Not at all like Ellsberg, who many considered a traitor. But Daniel Ellsberg can be a traitor, then as now, only to those who insisted on looking the other way in face of the truth. What the Pentagon Papers revealed was that during Harry Truman’s administration through Lyndon Johnson’s, every president (including Eisenhower and Kennedy) lied about our intentions and scope of involvement in Vietnam.

For years, Ellsberg had been complicit in the lie. He was the brilliant Pentagon analyst and strategist who, as an employee of Defense Secretary Robert McNamara, dug deep to find the evidence Lyndon Johnson demanded in order to escalate the war. Johnson, meanwhile, insisted our involvement would be minimal. Later, as we got more deeply immersed, Ellsberg accompanied McNamara and others on a fact-finding mission the Vietnam. On the way back, during an inflight meeting with other dignitaries, McNamara argued that things were no better now than they were the year before. He asked Ellsberg’s opinion. Ellsberg, who had spent much time in the combat zone, agreed that nothing had changed. For McNamara, no change meant things were getting worse. However, as the documentary so vividly points out, immediately upon disembarking from the plane McNamara, standing in front of a cluster of microphones, announced to the country that conditions in Vietnam had vastly improved over the past year.

McNamara himself commissioned the study that would eventually become the Pentagon Papers. Ellsberg was was one of the few people who had access to the entire document. Ellsberg’s regret was that he didn’t make the document public years before. In the end, though, he was willing to go to prison for his conviction that the United States was responsible for the murder of millions of Vietnamese and the war needed to end. On top of that, 58,000 Americans died so America could “save face” in the face of one blunder after another carried out by egoistic and jingoistic leaders.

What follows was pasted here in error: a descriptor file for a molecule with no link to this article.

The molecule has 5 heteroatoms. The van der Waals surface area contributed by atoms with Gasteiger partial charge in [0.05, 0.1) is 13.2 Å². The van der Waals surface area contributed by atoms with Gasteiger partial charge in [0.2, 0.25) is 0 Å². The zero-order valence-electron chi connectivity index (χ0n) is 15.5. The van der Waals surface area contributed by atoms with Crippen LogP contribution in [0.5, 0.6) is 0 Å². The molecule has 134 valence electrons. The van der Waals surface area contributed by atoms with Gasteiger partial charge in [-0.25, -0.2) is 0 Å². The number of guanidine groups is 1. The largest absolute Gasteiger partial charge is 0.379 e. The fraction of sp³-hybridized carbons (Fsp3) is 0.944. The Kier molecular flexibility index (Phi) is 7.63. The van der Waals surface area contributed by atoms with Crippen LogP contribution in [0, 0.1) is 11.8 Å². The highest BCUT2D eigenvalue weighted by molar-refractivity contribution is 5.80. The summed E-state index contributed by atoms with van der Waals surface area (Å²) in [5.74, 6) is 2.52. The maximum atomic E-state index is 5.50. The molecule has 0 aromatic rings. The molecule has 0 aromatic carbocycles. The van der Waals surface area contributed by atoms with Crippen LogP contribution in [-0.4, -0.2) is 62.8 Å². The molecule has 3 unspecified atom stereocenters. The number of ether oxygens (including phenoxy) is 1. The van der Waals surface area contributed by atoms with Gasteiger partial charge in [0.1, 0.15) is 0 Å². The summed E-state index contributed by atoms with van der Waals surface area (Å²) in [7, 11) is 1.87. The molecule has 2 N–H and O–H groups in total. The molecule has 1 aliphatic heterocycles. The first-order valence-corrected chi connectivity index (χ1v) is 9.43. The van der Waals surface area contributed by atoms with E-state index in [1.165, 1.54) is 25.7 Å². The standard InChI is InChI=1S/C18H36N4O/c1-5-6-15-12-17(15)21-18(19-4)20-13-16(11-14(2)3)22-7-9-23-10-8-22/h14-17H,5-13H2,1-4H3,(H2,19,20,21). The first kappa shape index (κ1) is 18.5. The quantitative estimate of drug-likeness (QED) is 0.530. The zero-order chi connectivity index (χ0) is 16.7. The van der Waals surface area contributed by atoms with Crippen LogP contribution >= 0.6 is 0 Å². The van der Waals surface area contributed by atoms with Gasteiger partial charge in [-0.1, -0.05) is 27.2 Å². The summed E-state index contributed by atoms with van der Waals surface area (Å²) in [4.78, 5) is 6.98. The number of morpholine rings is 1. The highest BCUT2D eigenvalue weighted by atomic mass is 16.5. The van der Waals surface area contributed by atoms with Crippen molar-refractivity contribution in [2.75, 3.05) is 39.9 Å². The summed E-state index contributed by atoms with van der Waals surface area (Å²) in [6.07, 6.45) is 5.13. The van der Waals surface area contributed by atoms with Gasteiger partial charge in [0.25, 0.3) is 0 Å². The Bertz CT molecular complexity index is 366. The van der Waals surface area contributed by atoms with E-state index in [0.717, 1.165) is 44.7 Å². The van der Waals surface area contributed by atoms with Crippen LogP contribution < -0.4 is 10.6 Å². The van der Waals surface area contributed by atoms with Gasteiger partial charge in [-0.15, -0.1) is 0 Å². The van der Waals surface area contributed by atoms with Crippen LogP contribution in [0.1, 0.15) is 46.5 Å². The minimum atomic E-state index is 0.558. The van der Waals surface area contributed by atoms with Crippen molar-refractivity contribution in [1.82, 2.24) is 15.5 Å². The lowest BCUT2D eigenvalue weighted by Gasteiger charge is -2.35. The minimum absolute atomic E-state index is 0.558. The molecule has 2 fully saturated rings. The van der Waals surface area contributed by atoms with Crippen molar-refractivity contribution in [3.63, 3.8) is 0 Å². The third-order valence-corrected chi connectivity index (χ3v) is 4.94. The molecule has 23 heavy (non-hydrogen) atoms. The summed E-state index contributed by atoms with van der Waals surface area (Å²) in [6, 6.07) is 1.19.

Shortly after the release of the Papers, Ellsberg gave himself up to the authorities. In a public statement Ellsberg said, “I felt that as an American citizen, as a responsible citizen, I could no longer cooperate in concealing this information from the American public. I did this clearly at my own jeopardy and I am prepared to answer to all the consequences of this decision.” If convicted, Ellsberg would have gone to prison for conspiracy and other crimes against the state (maximum sentence of 115 years) had his trial in 1973 not been thrown out due to government misconduct.

During the documentary, one of the interviewees involved with the trial said that the defense attorney cautioned against selecting middle-aged men for the jury. The reasoning was that most men who reached middle age did so at the expense of their convictions, and they would hold disdain for Ellsberg.

Regardless of whether you think Ellsberg a traitor or a patriot, the Pentagon Papers revealed one thing about our government that went far beyond the Vietnam War: the leaders of the United States will lie to their constituents. In the wake of that revelation, particularly in regards to the invasion of Iraq, a large number of American citizens don’t mind being lied to.

Has anything changed?